Other chapters on abortion deal with the brutal practice of partial birth abortion and the Democrats' attempts to keep the practice legal at all costs, debating when a human being becomes a "person," and abortion advocates attempts to rewrite American history, portraying abortion as a common practice in colonial America.
In the second section of the book, Ponnuru deals with the other major practice the "Party of Death" is pushing on America: euthanasia. Published just a year after the travails of Terri Schiavo and the highly explosive political debate over her fate, The Party of Death uses her case to illustrate euthanasia's dangers and to craft an intelligent pro-life response to it. First, Ponnuru acknowledges that pro-lifers lost a lot of ground during this high-profile case. Specifically, he believes pro-lifers "barely made the principled argument against euthanasia." He writes:
"For understandable political and legal reasons, those who wanted to keep feeding Terri emphasized that it was not clear that she was in a "persistent vegetative state." But in so doing, they let the notion that it is acceptable for people who are in that state to be starved to death slide right by. It made tactical sense to question whether Mrs. Schiavo really would have wanted to die this way. But in asking it, pro-lifers failed to challenge the notion that it is acceptable to kill those who wish to be killed."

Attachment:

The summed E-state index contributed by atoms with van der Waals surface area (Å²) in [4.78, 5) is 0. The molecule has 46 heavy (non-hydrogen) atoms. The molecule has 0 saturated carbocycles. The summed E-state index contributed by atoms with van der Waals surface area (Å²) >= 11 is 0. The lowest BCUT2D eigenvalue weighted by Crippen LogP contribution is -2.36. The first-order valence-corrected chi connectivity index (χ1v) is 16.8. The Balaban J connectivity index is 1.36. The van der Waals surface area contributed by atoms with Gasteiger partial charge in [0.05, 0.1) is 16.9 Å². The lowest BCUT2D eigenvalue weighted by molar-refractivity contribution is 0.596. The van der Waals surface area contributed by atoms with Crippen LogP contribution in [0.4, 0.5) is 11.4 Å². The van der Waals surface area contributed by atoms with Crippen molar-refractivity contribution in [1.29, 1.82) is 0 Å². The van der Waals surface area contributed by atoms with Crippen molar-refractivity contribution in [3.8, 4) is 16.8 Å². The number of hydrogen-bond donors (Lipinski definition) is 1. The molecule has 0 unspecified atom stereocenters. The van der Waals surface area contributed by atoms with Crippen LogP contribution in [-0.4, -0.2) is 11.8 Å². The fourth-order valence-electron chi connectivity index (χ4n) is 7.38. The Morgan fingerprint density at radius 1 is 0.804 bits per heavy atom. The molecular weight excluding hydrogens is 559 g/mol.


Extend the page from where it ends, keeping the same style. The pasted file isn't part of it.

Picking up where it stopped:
After acknowledging the pro-life movement's shortcomings during this debate, Ponnuru proceeds to correct the errors. He makes it clear that there is a "perfectly rational case against euthanasia" starting with "the idea that human beings have inherent worth and dignity, and therefore are equal in fundamental rights, simply by virtue of being human." He continues:
"The right to life has to be among these rights, which means that it cannot depend on race, or age, or health, or sex. It cannot depend even on whether the person who has it wants it: He doesn't cease to be a human being with the full complement of rights simply because he wants to die. (It is because the right is intrinsic to human beings that it is also inalienable, as our Founders, who were not theocrats, put it.)"